The Performing Persona and Technologies of the Self
That's a very poncy-sounding title isn't it? It's a classic example of starting off with a simple, practical question, and discovering that miscellaneous bits of cultural theory lodged in my brain from past research projects are actually quite helpful in thinking through the answer. The title only comes later when it's time to write it up...
So, the question that started this all off is: how can we, as performers, remember to do all the stuff in performance that we have prepared in rehearsal? There are all kinds of things that an ensemble will have considered in their performance preparation, and that the members 'know' to do, but you find yourself half-way through a song and realise that you're not doing something you should be, or are doing something you shouldn't (through ignorance, through weakness, through your own deliberate fault...).
In the discussion that raised the question, several possible approaches were discussed:
- Having a mnemonic or checklist to get each element set up and primed before the performance
- Anchoring aspects of the performing persona in ensemble rituals
- Articulating the primary purpose of the performance/shared values of the ensemble as a guiding principle
- Visualisation exercises to establish a sense of identity
Having laid these out in a list, they suddenly started to look remarkably like what Michel Foucault described as 'Technologies of the Self'. These are the processes by which individuals ‘effect by their own means or with the help of others a certain number of operations on their own bodies and souls, thoughts, conduct, and way of being, so as to transform themselves in order to attain a certain state of happiness, purity, wisdom, perfection, or immortality’ (quoted in chapter 7 of my choral conducting book).
A good (and timely) example would be the New Year's Resolution. It's not just that we decide to eat less and join a gym in order to lose 10 lbs. We also want thereby to become a person who has better self-control and more social confidence.
The key elements of this idea in the context of performance-preparation processes are the way that they operate in multiple, interwoven domains - physical actions, cognitive operations, attitudes, emotional habits - and the way they are assumed voluntarily, at will, with the goal of practising them to embed them into fluency. The state of perfection to be attained is that of the ideal performer who doesn't forget what has been prepared in rehearsal.
The list of approaches is quite varied, and this to an extent simply reflects the different learning preferences of the people contributing to the discussion. And of course, from an educational perspective, multiple approaches are a good idea. In the first instance, it gives more people the opportunity in the first instance to catch onto the idea in the form that is most immediately accessible to them.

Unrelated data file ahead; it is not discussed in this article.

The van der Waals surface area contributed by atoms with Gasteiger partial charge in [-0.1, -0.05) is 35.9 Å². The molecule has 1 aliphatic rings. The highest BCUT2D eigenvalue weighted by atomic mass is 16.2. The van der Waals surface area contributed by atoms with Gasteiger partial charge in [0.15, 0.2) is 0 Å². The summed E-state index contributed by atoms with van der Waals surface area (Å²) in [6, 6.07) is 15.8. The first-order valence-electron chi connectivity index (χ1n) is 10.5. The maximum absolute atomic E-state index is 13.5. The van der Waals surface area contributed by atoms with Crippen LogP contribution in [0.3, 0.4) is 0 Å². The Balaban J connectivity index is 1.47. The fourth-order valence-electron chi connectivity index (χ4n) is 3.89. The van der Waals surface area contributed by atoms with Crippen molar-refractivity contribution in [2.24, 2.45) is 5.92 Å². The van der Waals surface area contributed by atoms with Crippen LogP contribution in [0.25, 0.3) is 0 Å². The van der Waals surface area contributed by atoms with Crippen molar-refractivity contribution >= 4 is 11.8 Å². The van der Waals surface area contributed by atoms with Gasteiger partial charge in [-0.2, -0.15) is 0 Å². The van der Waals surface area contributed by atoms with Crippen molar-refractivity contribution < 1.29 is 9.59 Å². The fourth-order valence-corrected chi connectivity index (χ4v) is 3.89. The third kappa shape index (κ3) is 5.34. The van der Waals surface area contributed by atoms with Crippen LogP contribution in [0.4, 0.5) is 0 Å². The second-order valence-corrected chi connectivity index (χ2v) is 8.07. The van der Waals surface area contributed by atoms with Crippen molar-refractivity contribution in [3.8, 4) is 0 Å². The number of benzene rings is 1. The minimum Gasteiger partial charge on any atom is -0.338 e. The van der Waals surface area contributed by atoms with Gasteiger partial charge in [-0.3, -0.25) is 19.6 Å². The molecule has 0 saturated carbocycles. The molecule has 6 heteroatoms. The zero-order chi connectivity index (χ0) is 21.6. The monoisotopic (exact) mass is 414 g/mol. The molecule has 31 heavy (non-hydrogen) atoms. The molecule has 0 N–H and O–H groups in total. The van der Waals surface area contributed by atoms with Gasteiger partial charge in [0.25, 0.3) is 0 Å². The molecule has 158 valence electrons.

At a deeper level, like so many things in music, if you only learn in one way, you'll only have a brittle and mono-dimensional grasp of it. So if you have a moment of confusion (say, in unfamiliar circumstances, or under the influence of an adrenaline rush), your memory blank removes all your knowledge. But if you've learned it in several ways, you are much less likely to forget everything all at once.
Moreover, the Self is a rich, varied, multidimensional thing. So it will need a variety of activities and approaches, both imaginative and physical, in order to shape it. I will have more to say on this in another post shortly.
But the most significant point about identifying the performing persona as a Technology of the Self is that, whilst people will need and draw upon the help of others to perform these internal and external operations, the decision to embrace them is their own. It requires an active commitment from the individual in order for any of them to work.
Gramsci (to name-drop another cultural theorist who pops up in chapter 7) described 'hegemonic power' as rules that are enforced by those who are subject to them. This is the stepping-stone from a top-down imposition of power to the more sophisticated (and either healthier or more insidious, depending on your view) operation of the Technologies of the Self, whereby people identify with a moral order and adapt themselves to fit.
The practical corollary of this is that it will become the task of the members of the ensemble themselves to develop checklists, mnemonics and exercises to share between them to help them all progress to that performance nirvana where they get it right every time, at will.